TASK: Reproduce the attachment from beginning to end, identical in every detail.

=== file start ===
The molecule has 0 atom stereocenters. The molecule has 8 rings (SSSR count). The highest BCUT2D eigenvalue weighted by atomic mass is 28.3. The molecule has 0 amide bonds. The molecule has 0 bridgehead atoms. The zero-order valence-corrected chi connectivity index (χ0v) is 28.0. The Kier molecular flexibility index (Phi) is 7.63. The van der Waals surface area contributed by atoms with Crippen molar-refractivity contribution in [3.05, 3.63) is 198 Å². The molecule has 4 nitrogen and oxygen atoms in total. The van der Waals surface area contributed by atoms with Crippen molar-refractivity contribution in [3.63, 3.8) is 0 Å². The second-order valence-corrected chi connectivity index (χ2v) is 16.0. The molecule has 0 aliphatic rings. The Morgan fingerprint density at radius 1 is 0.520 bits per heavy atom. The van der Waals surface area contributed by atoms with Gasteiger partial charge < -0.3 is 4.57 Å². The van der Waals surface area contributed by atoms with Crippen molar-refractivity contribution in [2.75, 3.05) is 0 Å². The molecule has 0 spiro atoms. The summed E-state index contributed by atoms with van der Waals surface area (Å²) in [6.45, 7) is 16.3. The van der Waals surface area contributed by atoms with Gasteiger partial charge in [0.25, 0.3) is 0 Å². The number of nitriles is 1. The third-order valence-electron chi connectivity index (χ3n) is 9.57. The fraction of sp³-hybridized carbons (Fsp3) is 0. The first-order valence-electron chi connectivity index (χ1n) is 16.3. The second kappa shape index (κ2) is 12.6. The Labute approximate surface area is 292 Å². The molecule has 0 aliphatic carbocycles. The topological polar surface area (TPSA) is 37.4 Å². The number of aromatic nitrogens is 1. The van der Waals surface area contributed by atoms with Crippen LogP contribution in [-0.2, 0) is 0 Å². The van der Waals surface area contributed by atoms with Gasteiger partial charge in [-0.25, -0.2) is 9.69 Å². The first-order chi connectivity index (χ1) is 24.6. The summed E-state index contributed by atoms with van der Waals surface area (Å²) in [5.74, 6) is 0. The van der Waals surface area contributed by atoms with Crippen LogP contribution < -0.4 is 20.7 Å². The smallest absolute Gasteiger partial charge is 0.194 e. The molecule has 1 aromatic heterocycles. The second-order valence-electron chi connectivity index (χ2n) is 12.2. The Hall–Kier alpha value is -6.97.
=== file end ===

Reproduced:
The molecule has 0 atom stereocenters. The molecule has 8 rings (SSSR count). The highest BCUT2D eigenvalue weighted by atomic mass is 28.3. The molecule has 0 amide bonds. The molecule has 0 bridgehead atoms. The zero-order valence-corrected chi connectivity index (χ0v) is 28.0. The Kier molecular flexibility index (Phi) is 7.63. The van der Waals surface area contributed by atoms with Crippen molar-refractivity contribution in [3.05, 3.63) is 198 Å². The molecule has 4 nitrogen and oxygen atoms in total. The van der Waals surface area contributed by atoms with Crippen molar-refractivity contribution in [3.63, 3.8) is 0 Å². The second-order valence-corrected chi connectivity index (χ2v) is 16.0. The molecule has 0 aliphatic rings. The Morgan fingerprint density at radius 1 is 0.520 bits per heavy atom. The van der Waals surface area contributed by atoms with Gasteiger partial charge < -0.3 is 4.57 Å². The van der Waals surface area contributed by atoms with Crippen molar-refractivity contribution in [2.75, 3.05) is 0 Å². The molecule has 0 spiro atoms. The summed E-state index contributed by atoms with van der Waals surface area (Å²) in [6.45, 7) is 16.3. The van der Waals surface area contributed by atoms with Gasteiger partial charge in [0.25, 0.3) is 0 Å². The number of nitriles is 1. The third-order valence-electron chi connectivity index (χ3n) is 9.57. The fraction of sp³-hybridized carbons (Fsp3) is 0. The first-order valence-electron chi connectivity index (χ1n) is 16.3. The second kappa shape index (κ2) is 12.6. The Labute approximate surface area is 292 Å². The molecule has 0 aliphatic carbocycles. The topological polar surface area (TPSA) is 37.4 Å². The number of aromatic nitrogens is 1. The van der Waals surface area contributed by atoms with Crippen LogP contribution in [-0.2, 0) is 0 Å². The van der Waals surface area contributed by atoms with Gasteiger partial charge in [-0.25, -0.2) is 9.69 Å². The first-order chi connectivity index (χ1) is 24.6. The summed E-state index contributed by atoms with van der Waals surface area (Å²) in [5.74, 6) is 0. The van der Waals surface area contributed by atoms with Crippen LogP contribution < -0.4 is 20.7 Å². The smallest absolute Gasteiger partial charge is 0.194 e. The molecule has 1 aromatic heterocycles. The second-order valence-electron chi connectivity index (χ2n) is 12.2. The Hall–Kier alpha value is -6.97.